Mobile Food Market seeks a new truck to keep moving forward
HRM considering a one-time grant of $75,000 for the organization
February 13, 2020, 3:45 pm ASTLast Updated: February 13, 2020, 3:45 pm
A local food delivery service is hoping to have a new truck soon so it can reach more people needing fresh, affordable produce.
The Mobile Food Market delivers food to several communities in the Halifax region using an old Halifax Transit bus and corporate fleet vans. The organization wants a new vehicle that can accommodate several retrofitted food bins that don’t fit in Halifax’s current buses.
Also, by relying on HRM vehicles, the group has been restricted in what it can accomplish.
“We are somewhat limited in terms of the flexibility of our schedule,” said Aimee Gasparetto, a leadership team member with the group, in an interview.
“We’re not always able to reach rural communities, we’re confined to certain schedules, we only have certain days we can use the bus. Purchasing a vehicle really allows us to be a lot more autonomous in terms of how we serve different communities.”
The Mobile Food Market started as a pilot project in 2015. It now services 13 locations across Spryfield, Fairview, north end Halifax, east Dartmouth, and North Preston.
The organization delivers fresh produce to communities that struggle with food security, including low-income families, seniors living alone, or people with mobility issues. It gets fruit, vegetables and bread from Superstore at a discounted rate.
“There are a lot of people across the HRM and in Nova Scotia that either can’t afford to buy food that they need every day or for some other reason simply can’t access healthy food,” said Gasparetto. “This has a number of different repercussions on our health and just in terms of how we’re able to live in society.”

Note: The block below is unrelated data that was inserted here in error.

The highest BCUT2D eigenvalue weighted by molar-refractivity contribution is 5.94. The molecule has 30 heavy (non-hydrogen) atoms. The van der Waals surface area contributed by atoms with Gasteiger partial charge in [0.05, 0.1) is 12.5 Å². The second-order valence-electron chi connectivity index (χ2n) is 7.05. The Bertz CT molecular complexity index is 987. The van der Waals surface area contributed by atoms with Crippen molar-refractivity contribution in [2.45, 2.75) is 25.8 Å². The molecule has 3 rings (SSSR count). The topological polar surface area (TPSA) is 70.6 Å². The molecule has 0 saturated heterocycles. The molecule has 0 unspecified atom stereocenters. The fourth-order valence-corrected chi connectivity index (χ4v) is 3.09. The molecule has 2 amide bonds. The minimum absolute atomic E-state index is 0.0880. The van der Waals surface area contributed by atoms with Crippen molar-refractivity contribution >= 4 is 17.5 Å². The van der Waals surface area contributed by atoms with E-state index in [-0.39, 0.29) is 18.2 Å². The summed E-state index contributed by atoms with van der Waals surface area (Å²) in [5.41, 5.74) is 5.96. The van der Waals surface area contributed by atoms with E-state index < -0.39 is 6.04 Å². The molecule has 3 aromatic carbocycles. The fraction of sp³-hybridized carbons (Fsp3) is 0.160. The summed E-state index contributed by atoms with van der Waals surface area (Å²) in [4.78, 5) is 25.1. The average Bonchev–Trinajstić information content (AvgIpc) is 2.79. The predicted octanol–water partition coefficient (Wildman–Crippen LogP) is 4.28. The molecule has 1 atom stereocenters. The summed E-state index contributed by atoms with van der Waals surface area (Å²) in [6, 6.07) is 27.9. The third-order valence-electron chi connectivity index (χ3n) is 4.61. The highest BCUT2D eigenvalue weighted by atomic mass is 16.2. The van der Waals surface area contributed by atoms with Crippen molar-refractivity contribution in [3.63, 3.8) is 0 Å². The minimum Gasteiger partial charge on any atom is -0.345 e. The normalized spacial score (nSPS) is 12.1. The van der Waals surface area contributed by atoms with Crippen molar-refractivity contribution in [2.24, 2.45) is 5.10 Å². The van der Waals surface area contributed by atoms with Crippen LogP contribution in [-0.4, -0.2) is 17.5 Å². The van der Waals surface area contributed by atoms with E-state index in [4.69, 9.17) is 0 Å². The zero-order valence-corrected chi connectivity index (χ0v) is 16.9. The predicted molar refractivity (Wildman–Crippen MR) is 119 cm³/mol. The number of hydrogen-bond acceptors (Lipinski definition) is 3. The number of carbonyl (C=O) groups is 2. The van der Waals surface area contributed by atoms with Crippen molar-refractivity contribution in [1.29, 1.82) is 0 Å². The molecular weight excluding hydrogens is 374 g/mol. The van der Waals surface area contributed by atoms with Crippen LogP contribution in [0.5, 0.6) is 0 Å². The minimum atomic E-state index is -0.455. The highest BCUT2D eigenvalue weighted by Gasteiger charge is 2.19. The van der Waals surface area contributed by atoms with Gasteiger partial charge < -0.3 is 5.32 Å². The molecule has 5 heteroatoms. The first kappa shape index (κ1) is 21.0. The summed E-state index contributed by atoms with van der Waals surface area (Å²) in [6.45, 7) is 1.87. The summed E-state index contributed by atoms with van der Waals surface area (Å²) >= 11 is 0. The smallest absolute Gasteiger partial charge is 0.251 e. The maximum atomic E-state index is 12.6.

A 2014 study showed Nova Scotia has the third highest rate of food insecurity of any province or territory, at 15.6 per cent. Only the Northwest Territories and Nunavut have a higher rate.
The group aims to buy a Grumman-style vehicle, commonly used as postal trucks, because it can be more easily retrofitted than a city bus. It costs about $134,000.
Gasparetto said they have raised $60,000, and are waiting on a potential $25,000 from a federal Local Food Infrastructure Fund application.
On Tuesday, Halifax regional councillors unanimously agreed to direct staff to prepare a report for the audit and finance standing committee. The goal is to give the Mobile Food Market a one-time grant of up to $75,000 to pay off the remaining cost.
Mayor Mike Savage, who presented the motion, said the Mobile Food Market has improved food security across the province.
Surveys done by the group suggest 93 per cent of customers who used the mobile market agreed the service made it easier to buy fresh produce, and 97 per cent agreed prices were affordable.
“It’s had a big impact on access to healthy, affordable food,” Savage said at Tuesday’s meeting.
Gasparetto was happy with council’s decision.
“It was validation that council is continuing to really support their investment in the Mobile Food Market and recognize our work across the municipality,” she said.
The Mobile Food Market is hoping to have the new vehicle by March. Gasparetto said without the grant, they would have to look for funds elsewhere.
“We would simply be looking to other potential donors, so whether they be private donors or foundation,” she said. “It would limit our ability to actually achieve the timeline that we’re hoping for.”
A new vehicle would allow the Mobile Food Market to service more Nova Scotians.
“The vision that we have is simply to serve as many communities across the HRM and Nova Scotia,” said Gasparetto.
Have a story idea? Let us know